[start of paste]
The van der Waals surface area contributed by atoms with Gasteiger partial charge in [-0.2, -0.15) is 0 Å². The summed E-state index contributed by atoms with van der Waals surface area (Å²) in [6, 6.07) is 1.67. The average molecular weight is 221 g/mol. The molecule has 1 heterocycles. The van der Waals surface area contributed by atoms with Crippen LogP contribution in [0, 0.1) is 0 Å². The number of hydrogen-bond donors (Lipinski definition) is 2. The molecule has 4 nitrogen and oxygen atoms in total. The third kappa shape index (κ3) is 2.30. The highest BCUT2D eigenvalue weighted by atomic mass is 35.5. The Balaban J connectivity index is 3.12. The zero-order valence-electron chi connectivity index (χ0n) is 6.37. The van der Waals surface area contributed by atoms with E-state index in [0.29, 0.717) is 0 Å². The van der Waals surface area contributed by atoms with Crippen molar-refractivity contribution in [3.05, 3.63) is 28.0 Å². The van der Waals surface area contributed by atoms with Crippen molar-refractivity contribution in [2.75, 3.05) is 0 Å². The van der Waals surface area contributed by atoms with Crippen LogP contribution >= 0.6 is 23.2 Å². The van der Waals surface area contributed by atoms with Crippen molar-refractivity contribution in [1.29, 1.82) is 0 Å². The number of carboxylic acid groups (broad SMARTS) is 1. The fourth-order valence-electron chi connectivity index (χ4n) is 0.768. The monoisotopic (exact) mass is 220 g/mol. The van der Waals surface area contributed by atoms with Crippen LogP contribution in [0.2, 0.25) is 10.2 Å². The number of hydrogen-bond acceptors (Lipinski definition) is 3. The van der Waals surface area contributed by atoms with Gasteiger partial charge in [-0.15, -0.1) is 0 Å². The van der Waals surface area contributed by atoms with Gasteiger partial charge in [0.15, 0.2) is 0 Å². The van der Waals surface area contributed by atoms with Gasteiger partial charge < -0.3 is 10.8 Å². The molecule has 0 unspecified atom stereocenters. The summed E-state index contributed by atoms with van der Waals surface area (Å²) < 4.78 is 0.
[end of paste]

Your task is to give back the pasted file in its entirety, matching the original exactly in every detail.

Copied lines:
The van der Waals surface area contributed by atoms with Gasteiger partial charge in [-0.2, -0.15) is 0 Å². The summed E-state index contributed by atoms with van der Waals surface area (Å²) in [6, 6.07) is 1.67. The average molecular weight is 221 g/mol. The molecule has 1 heterocycles. The van der Waals surface area contributed by atoms with Crippen LogP contribution in [0, 0.1) is 0 Å². The number of hydrogen-bond donors (Lipinski definition) is 2. The molecule has 4 nitrogen and oxygen atoms in total. The third kappa shape index (κ3) is 2.30. The highest BCUT2D eigenvalue weighted by atomic mass is 35.5. The Balaban J connectivity index is 3.12. The zero-order valence-electron chi connectivity index (χ0n) is 6.37. The van der Waals surface area contributed by atoms with E-state index in [0.29, 0.717) is 0 Å². The van der Waals surface area contributed by atoms with Crippen molar-refractivity contribution in [3.05, 3.63) is 28.0 Å². The van der Waals surface area contributed by atoms with Crippen molar-refractivity contribution in [2.75, 3.05) is 0 Å². The van der Waals surface area contributed by atoms with Crippen LogP contribution >= 0.6 is 23.2 Å². The van der Waals surface area contributed by atoms with Crippen molar-refractivity contribution in [1.29, 1.82) is 0 Å². The number of carboxylic acid groups (broad SMARTS) is 1. The fourth-order valence-electron chi connectivity index (χ4n) is 0.768. The monoisotopic (exact) mass is 220 g/mol. The van der Waals surface area contributed by atoms with Crippen LogP contribution in [0.2, 0.25) is 10.2 Å². The number of hydrogen-bond acceptors (Lipinski definition) is 3. The van der Waals surface area contributed by atoms with Gasteiger partial charge in [-0.15, -0.1) is 0 Å². The van der Waals surface area contributed by atoms with Gasteiger partial charge in [0.15, 0.2) is 0 Å². The van der Waals surface area contributed by atoms with Gasteiger partial charge < -0.3 is 10.8 Å². The molecule has 0 unspecified atom stereocenters. The summed E-state index contributed by atoms with van der Waals surface area (Å²) < 4.78 is 0.